For ARRIS, it’s all about delivery of that content and onto the screens in the way it was intended by the producers. The viewer needs to see the effects laboriously pored over without pixelation; to experience a heartfelt monologue delivered without interruption by buffer; and have the next episode load before their significant other has time to say “Haven’t we watched enough episodes tonight?” To achieve this, consumers need the right devices in their home, distributing a fast and reliable service on behalf of the operator. Otherwise, they’ll just switch off.

Here’s to 80 years of high-definition television, and to many more.

The Nuts and Bolts of Broadband – evolving access architectures at SCTE Autumn Lecture

Tal Laufer, Director, Product Management, CMTS/CCAP, ARRIS

Tal Laufer, Director, Product Management, CMTS/CCAP, ARRIS

This week, I will be speaking at the SCTE UK Autumn Lecture Meeting – “The Nuts and Bolts of Broadband” – covering evolution in access architectures.

Many operators plan to attend the event and will be asking the same question: How can we evolve our network to support growing bandwidth demands, driven by the crazy number of new applications and increases in consumption of services like UHD and virtual reality?

During my presentation I will provide guidance, based on the studies and investigations the ARRIS team has undertaken, to assess the different evolution paths available for operators.

It is a common assumption that PON will be the chosen path for greenfield deployments. However, with the up-and-coming innovations in the DOCSIS domain, operators can achieve competitive service tiers, possibly at lower cost. New innovative technologies, such as DOCSIS 3.1 and Full Duplex DOCSIS will also enable high speeds to existing subscribers, who represent the vast majority of cable operators’ subscribers. For existing subscribers using the HFC network today, operators are looking for cost effective solutions to provide high-speed tiers, with minimal change to their plant, and therefore lower capex investment.

ARRIS is geared up to help cable operators find their optimal solution, which is also dependent on geographical dispersion, financial capabilities, and the traffic engineering requirements unique to their subscribers. I will outline the various solutions and architectures during my presentation “Delivering Gigabit Speed and beyond to the Home – Next Evolution in Access Architecture” on Wednesday, October 19th, at 10:30am.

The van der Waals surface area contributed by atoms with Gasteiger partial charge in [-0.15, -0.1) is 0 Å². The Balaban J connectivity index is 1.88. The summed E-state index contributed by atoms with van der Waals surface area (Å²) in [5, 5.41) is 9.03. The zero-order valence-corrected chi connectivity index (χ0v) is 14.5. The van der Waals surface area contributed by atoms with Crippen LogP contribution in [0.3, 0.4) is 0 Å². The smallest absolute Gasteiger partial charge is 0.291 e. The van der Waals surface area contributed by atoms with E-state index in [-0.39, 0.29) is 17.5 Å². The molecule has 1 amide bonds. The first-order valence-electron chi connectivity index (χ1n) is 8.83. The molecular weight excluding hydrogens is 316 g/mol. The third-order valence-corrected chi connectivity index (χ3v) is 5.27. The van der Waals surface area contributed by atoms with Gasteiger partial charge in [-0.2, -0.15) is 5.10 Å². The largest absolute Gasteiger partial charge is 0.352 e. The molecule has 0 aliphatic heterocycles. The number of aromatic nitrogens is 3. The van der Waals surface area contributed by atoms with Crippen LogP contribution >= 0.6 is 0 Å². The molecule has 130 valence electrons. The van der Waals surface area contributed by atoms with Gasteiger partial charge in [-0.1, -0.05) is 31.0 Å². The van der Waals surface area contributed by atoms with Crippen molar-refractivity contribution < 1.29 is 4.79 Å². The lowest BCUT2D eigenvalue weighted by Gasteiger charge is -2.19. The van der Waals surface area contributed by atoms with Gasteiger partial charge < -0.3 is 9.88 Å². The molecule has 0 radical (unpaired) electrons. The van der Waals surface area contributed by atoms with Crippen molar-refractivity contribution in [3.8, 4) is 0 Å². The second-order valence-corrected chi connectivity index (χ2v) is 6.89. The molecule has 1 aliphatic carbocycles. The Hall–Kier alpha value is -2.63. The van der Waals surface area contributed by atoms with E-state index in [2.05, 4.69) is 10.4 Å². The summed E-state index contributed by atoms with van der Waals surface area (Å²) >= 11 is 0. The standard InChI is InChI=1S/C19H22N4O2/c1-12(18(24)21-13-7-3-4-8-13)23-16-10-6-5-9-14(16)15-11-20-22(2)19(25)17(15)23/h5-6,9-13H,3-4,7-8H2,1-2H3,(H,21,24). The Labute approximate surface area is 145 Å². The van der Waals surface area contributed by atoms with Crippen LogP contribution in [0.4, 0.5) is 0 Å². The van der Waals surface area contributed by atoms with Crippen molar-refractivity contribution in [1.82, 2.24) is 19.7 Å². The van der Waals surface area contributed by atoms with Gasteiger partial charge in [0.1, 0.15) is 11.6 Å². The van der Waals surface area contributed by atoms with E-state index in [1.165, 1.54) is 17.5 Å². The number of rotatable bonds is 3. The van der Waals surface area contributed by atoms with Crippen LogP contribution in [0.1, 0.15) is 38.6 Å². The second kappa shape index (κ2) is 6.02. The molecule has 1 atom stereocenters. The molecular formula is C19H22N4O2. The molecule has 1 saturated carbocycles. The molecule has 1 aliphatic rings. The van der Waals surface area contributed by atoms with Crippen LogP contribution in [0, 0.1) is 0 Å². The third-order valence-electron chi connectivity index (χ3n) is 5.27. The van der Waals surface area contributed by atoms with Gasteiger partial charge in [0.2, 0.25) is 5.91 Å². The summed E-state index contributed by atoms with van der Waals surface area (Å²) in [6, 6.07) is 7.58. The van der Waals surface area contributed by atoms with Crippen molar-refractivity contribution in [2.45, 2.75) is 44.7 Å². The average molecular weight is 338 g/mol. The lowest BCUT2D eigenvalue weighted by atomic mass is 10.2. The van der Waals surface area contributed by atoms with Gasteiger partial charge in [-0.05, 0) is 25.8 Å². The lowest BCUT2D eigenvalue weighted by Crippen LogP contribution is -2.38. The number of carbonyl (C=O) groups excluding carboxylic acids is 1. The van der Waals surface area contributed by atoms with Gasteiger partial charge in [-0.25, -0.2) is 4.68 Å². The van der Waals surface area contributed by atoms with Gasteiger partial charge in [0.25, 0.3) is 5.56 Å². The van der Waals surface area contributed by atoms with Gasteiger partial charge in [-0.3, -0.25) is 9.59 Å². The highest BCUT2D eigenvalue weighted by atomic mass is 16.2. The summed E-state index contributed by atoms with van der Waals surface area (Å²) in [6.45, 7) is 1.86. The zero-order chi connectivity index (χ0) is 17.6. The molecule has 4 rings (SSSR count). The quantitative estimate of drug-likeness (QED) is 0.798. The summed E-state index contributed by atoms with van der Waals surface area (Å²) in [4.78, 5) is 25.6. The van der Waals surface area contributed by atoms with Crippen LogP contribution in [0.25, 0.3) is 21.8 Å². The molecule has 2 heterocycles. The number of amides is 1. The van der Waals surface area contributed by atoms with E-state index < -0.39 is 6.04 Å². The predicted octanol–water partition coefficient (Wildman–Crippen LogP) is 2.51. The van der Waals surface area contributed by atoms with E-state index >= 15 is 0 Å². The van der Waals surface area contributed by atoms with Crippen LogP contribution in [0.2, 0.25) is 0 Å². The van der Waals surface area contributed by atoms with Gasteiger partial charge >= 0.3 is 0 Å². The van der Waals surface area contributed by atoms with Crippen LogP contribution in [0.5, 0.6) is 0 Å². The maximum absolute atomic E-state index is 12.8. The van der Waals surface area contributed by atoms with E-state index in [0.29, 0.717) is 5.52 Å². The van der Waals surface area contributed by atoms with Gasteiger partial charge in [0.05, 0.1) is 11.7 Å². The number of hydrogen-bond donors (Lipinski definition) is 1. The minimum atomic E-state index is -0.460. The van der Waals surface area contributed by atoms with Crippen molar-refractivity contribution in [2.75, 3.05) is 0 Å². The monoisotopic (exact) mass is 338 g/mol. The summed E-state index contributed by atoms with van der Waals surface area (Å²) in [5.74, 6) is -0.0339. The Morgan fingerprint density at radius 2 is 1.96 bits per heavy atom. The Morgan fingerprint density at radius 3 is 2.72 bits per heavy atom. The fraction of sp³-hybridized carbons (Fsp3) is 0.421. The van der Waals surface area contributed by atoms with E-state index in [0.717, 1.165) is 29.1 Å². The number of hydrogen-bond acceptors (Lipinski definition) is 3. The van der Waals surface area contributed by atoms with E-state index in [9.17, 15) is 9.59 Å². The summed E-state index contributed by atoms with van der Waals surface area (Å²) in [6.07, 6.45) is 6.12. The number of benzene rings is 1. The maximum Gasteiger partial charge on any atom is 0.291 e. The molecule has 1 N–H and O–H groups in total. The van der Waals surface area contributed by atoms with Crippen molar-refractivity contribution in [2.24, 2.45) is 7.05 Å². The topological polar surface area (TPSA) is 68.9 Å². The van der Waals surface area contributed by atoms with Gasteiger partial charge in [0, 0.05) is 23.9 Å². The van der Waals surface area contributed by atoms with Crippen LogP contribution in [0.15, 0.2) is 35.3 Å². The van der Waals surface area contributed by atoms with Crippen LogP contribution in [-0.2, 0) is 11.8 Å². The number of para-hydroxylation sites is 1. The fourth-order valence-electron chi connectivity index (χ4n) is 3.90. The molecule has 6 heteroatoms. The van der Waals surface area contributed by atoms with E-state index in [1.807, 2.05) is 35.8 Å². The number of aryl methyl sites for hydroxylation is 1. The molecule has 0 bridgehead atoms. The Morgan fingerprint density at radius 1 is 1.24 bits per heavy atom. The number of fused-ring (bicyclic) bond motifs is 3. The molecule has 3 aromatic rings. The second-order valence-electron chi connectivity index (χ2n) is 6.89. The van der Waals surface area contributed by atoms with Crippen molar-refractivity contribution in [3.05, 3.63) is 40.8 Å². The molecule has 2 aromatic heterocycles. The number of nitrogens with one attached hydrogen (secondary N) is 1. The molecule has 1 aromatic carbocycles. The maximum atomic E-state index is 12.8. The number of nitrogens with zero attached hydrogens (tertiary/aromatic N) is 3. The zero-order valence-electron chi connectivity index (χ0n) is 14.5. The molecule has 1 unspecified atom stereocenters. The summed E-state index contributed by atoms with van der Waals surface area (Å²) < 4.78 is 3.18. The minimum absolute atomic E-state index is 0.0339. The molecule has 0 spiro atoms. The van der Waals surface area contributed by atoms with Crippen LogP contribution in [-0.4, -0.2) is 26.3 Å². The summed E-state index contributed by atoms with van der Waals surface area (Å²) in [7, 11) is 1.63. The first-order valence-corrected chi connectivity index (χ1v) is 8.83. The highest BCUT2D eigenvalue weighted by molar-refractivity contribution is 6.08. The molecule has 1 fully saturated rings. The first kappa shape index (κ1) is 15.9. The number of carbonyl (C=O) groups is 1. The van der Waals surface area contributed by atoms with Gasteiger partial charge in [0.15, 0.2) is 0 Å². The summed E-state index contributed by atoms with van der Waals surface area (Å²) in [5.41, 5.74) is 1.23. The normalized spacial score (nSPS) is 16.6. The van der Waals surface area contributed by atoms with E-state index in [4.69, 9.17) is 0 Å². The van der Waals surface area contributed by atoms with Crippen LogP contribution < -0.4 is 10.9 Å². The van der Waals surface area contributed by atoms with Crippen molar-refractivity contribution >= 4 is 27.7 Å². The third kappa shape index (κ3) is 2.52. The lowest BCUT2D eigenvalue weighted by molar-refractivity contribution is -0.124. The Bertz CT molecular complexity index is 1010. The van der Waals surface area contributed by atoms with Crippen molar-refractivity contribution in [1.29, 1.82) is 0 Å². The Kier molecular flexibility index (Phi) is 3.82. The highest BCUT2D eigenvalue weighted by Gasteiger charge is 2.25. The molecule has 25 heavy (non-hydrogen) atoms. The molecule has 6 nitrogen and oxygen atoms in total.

Tal Laufer, Director, Product Management – CMTS/CCAP

Connecting the dots for an IoT future at Broadband World Forum

Ian Wheelock, ARRIS Engineering Fellow

Ian Wheelock, ARRIS Engineering Fellow

This week, I will be speaking at Broadband World Forum about how to use the home gateway as the enabler for advanced services and IoT support in the home. The event comes at a time when home connectivity is evolving and services providers are preparing for the next generation of connected devices and equipment.

Make no mistake, IoT will be one of the exacters of change as service providers work to provide sufficient bandwidth to connect a growing number of devices. But this isn’t just about the sheer number of devices, it’s also important to note the added complexity that will be introduced to home networks. The lack of cohesion stemming from third-party solutions brings a new set of problems to service providers. And with IoT vendors now able to have direct conversations with consumers, existing relationships that service providers have with end users could change.

In the coming years, we’ll see more IoT solutions enter the home that will enable home automation, energy control and health monitoring. Reliable and robust Wi-Fi throughout the home will be key to ensuring quality of experience of these innovative new services. ARRIS constantly researches new ways to enhance the capabilities of home gateways, enabling operators to provide these services with the quality required for a seamless experience. I will be discussing how at Broadband World Forum.

Join my presentation “Leveraging current and future gateway devices to unify the disaggregated smart home dilemma” on Tuesday, 18th October @ 16.45.

Ian Wheelock, ARRIS Engineering Fellow